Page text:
In the community

A family with a dream, a man heading for home and then a deadly collision

VALE – Perla Yerena was driving west of Vale on a cloudless July morning, following behind a Nissan sedan that carried other members of her family.

The family had been on the road for days and now, two days after the Fourth of July, they were destined for a family birthday party in Fresno, California, before heading for home.

But in an instant, a driver going the other way veered head-on into the Nissan at the base of Vines Hill.  

The impact propelled the two vehicles off of U.S. Highway 20. Flames soon engulfed the vehicles in one of the worst traffic accidents in recent Malheur County history.

Five people were dead – four in the Nissan and the driver who was along in the other vehicle.

Police say they likely will never know what caused Lance Lightfoot, 62, of Meridian, Idaho, to cross into the path of the Nissan.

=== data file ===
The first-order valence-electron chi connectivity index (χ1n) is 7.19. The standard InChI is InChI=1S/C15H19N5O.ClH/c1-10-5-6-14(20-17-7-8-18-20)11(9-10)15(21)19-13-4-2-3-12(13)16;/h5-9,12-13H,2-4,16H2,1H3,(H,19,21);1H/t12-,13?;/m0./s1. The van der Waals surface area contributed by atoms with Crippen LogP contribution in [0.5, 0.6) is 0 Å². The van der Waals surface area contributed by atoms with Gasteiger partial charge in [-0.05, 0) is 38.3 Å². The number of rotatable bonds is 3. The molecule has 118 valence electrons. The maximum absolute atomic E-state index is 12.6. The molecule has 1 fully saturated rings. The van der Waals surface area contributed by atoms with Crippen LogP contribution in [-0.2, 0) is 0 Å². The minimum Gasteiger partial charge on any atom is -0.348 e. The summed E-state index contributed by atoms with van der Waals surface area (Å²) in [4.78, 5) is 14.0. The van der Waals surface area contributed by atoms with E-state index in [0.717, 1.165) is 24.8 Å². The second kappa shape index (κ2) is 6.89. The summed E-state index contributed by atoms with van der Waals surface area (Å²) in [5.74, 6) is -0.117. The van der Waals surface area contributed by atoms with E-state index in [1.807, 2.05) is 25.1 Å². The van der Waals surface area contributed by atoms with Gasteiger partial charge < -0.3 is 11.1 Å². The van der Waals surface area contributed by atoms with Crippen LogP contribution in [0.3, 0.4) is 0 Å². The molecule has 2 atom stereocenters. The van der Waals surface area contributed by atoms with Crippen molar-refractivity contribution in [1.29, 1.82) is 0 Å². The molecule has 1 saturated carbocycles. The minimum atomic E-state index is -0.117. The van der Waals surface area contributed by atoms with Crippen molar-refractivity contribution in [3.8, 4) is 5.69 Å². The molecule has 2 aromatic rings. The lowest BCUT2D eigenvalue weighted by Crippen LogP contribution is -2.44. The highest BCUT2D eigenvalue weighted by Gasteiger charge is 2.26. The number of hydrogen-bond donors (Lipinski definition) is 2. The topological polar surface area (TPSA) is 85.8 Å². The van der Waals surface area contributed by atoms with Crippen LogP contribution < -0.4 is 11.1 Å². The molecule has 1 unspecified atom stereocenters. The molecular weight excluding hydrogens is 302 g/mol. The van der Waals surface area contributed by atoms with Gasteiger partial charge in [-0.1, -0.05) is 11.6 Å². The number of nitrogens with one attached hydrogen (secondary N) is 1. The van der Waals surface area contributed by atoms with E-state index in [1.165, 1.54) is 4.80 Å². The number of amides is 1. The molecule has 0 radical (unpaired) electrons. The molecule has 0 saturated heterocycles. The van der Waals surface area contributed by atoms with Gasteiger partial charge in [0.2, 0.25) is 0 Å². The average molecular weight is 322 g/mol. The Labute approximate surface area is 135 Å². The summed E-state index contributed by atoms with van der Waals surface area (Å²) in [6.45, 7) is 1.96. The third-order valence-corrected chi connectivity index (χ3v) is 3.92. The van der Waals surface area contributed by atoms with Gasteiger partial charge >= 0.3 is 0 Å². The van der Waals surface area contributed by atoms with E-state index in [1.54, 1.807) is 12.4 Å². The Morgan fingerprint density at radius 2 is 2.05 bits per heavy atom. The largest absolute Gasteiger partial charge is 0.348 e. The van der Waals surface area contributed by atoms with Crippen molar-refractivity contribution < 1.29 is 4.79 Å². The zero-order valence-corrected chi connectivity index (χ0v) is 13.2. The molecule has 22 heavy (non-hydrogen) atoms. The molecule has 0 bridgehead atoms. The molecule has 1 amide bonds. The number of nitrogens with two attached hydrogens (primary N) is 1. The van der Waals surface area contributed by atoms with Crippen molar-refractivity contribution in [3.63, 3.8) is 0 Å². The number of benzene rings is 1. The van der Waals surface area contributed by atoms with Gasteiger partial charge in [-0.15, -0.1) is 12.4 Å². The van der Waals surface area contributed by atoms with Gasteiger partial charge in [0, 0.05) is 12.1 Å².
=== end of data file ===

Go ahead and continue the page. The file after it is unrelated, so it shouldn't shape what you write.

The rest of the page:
The four in the sedan who died were the driver, Cecilia Loma, 27, and her partner and Yerena’s son, Erik Ortiz, 27, both of Carson, California; the couple’s 8-month-old daughter Atzi, and Ortiz’s brother Derik, 15.

All five victims were just passing through Malheur County at the time of the crash on Thursday, July 7.

Relatives of the California family said they had been on a road trip through Nevada, Utah and Idaho. They visited family and friends and toured museums along the way.

“We were so happy. You can feel the air is so clean,” said Yerena.

They finally made their way to the campus of Boise State University. That’s where Brian Ortiz, 20, who was riding with his mother, planned to attend college.